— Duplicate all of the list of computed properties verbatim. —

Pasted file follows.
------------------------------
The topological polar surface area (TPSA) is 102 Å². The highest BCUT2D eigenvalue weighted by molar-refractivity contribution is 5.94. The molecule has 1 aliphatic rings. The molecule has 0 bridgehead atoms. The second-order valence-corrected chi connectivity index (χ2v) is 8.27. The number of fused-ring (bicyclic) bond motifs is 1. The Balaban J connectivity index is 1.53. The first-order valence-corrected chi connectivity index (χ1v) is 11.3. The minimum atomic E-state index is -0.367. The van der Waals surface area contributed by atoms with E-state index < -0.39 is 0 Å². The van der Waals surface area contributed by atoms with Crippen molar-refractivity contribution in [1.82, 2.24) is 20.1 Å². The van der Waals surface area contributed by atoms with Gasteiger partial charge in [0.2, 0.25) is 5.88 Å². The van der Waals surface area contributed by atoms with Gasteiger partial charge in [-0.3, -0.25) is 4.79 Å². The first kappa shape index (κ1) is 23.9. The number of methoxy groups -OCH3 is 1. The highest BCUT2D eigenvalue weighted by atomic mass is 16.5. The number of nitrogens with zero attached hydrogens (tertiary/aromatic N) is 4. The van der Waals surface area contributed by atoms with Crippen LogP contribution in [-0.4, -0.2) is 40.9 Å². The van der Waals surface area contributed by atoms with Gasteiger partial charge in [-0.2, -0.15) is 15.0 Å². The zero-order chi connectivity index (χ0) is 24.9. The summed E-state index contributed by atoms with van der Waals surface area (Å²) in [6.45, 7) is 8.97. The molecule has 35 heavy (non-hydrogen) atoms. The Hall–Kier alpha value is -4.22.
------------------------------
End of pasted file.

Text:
The topological polar surface area (TPSA) is 102 Å². The highest BCUT2D eigenvalue weighted by molar-refractivity contribution is 5.94. The molecule has 1 aliphatic rings. The molecule has 0 bridgehead atoms. The second-order valence-corrected chi connectivity index (χ2v) is 8.27. The number of fused-ring (bicyclic) bond motifs is 1. The Balaban J connectivity index is 1.53. The first-order valence-corrected chi connectivity index (χ1v) is 11.3. The minimum atomic E-state index is -0.367. The van der Waals surface area contributed by atoms with E-state index < -0.39 is 0 Å². The van der Waals surface area contributed by atoms with Crippen molar-refractivity contribution in [1.82, 2.24) is 20.1 Å². The van der Waals surface area contributed by atoms with Gasteiger partial charge in [0.2, 0.25) is 5.88 Å². The van der Waals surface area contributed by atoms with Gasteiger partial charge in [-0.3, -0.25) is 4.79 Å². The first kappa shape index (κ1) is 23.9. The number of methoxy groups -OCH3 is 1. The highest BCUT2D eigenvalue weighted by atomic mass is 16.5. The number of nitrogens with zero attached hydrogens (tertiary/aromatic N) is 4. The van der Waals surface area contributed by atoms with Crippen LogP contribution in [-0.4, -0.2) is 40.9 Å². The van der Waals surface area contributed by atoms with Gasteiger partial charge in [-0.2, -0.15) is 15.0 Å². The zero-order chi connectivity index (χ0) is 24.9. The summed E-state index contributed by atoms with van der Waals surface area (Å²) in [6.45, 7) is 8.97. The molecule has 35 heavy (non-hydrogen) atoms. The Hall–Kier alpha value is -4.22.